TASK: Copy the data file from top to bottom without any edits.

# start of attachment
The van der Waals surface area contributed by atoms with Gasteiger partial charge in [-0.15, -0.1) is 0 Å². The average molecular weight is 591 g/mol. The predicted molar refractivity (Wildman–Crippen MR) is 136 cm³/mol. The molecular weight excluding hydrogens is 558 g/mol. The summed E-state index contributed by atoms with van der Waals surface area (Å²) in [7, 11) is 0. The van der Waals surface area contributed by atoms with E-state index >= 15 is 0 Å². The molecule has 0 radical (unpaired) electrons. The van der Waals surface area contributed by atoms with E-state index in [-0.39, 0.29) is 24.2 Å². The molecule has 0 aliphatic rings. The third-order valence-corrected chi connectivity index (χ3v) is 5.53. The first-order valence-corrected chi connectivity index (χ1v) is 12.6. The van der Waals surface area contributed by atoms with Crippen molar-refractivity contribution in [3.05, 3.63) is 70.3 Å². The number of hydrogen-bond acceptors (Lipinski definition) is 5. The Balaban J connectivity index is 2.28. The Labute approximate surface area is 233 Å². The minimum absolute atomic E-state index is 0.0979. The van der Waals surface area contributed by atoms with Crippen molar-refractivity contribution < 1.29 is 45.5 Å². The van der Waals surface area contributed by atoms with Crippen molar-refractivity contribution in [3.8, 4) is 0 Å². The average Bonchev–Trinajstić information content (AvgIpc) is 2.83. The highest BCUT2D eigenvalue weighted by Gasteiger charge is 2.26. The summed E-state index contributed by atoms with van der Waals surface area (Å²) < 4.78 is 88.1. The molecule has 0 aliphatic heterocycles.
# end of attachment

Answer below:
The van der Waals surface area contributed by atoms with Gasteiger partial charge in [-0.15, -0.1) is 0 Å². The average molecular weight is 591 g/mol. The predicted molar refractivity (Wildman–Crippen MR) is 136 cm³/mol. The molecular weight excluding hydrogens is 558 g/mol. The summed E-state index contributed by atoms with van der Waals surface area (Å²) in [7, 11) is 0. The van der Waals surface area contributed by atoms with E-state index >= 15 is 0 Å². The molecule has 0 radical (unpaired) electrons. The van der Waals surface area contributed by atoms with E-state index in [-0.39, 0.29) is 24.2 Å². The molecule has 0 aliphatic rings. The third-order valence-corrected chi connectivity index (χ3v) is 5.53. The first-order valence-corrected chi connectivity index (χ1v) is 12.6. The van der Waals surface area contributed by atoms with Crippen molar-refractivity contribution in [3.05, 3.63) is 70.3 Å². The number of hydrogen-bond acceptors (Lipinski definition) is 5. The Balaban J connectivity index is 2.28. The Labute approximate surface area is 233 Å². The minimum absolute atomic E-state index is 0.0979. The van der Waals surface area contributed by atoms with Crippen molar-refractivity contribution < 1.29 is 45.5 Å². The van der Waals surface area contributed by atoms with Crippen molar-refractivity contribution in [3.8, 4) is 0 Å². The average Bonchev–Trinajstić information content (AvgIpc) is 2.83. The highest BCUT2D eigenvalue weighted by Gasteiger charge is 2.26. The summed E-state index contributed by atoms with van der Waals surface area (Å²) < 4.78 is 88.1. The molecule has 0 aliphatic heterocycles.